Mr Varadkar’s Fine Gael party is soaring in the polls and, like Theresa May last year, the taoiseach (prime minister) believes an election could help him increase his parliament majority.
But political rivals have accused him of “reckless” politicking which could actually weaken Ireland’s in Brexit negotiations with the UK.
Fine Gael is currently engaged in a confidence-and-supply agreement with their biggest rivals Fianna Fáil, who narrowly lost the 2016 Irish election.
For the sake of stability during the Brexit negotiations, Fianna Fáil agreed to allow Fine Gael to take power, despite only finishing with six fewer seats.
But relations between Ireland’s two biggest parties have grown increasingly rocky in recent weeks amid rumours Mr Varadkar wants to accelerate talks to increase the length of the agreement – or even call a snap “Brexit election” in order to secure a more stable government.
Fianna Fáil’s leader Micheál Martin this week hit out at Mr Varadkar, who he accused of acting like he had “a divine power to rule”.
And he urged the taoiseach to “cop on” and “respect” the agreement rather than risk political instability at a time when Ireland needed to show a united front during Brexit negotiations.
A party source said: “It would take a lot of explaining from Leo to tell the public why he went to the polls during the talks.”
Another admitted they faced a heavy election defeat if a snap poll was called because Mr Varadkar “will make a strong argument for stability”.
Mr Varadkar, however, accused Mr Martin of attempting to undermine the stability of the government, leaving him little choice but to consider an election.
The taoiseach said he would not be drawn into a “tit for tat” but said his government “really need to understand” whether Mr Martin was prepared to support the agreement.
Ireland and the Irish border remain the biggest obstacle in Brexit’s path with Dublin and Brussels standing firm by their red line of blocking anything which could lead to a hard border on the island.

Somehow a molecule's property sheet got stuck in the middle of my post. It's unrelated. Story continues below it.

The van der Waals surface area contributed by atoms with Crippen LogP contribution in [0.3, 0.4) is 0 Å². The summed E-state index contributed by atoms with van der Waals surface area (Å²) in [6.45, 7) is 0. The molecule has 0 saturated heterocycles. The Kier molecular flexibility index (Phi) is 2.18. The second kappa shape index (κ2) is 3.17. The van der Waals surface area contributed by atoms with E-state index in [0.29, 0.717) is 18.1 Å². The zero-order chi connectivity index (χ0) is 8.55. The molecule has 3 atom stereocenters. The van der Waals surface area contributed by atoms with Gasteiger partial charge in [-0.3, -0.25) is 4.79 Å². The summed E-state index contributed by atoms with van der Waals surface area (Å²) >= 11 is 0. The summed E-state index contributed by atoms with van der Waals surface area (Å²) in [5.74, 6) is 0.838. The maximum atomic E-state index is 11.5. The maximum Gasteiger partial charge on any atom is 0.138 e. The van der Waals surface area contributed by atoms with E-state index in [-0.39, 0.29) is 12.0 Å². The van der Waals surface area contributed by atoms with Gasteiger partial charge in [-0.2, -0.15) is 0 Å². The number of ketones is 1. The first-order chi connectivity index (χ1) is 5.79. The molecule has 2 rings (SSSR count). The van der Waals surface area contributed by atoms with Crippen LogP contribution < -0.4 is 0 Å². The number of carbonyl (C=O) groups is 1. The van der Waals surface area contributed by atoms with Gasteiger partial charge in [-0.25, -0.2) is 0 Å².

Mr Varadkar has been promised a veto on any final Brexit deal with this week’s EU Summit – once a deadline for a solution to the crisis – passing without any real progress.
In the two years since the Brexit vote in June 2016 Ireland’s government has watched on in increasing bemusement and frustration as the UK has struggled to put forward a single workable proposal to avoid a hard border.
Instead bizarre solutions such as airships patrolling the border and “yet-to-be-developed technology” have been put forward.
The UK has been accused of not taking the issue seriously – an accusation which increased in frequency after Boris Johnson suggested easier this year the Irish border could be treated in the same way as the boundary between the London boroughs of Camden and Westminster.
He said the comparison between Northern Ireland, which is set to leave the EU, and the Republic, which will remain a member, and the two city neighbourhoods was “very relevant”.
He said: “There’s no border between Camden and Westminster.
“But when I was mayor of London we anaesthetically and invisibly took hundreds of millions of pounds from the accounts of people travelling between those two boroughs without any need for border checks, whatever.”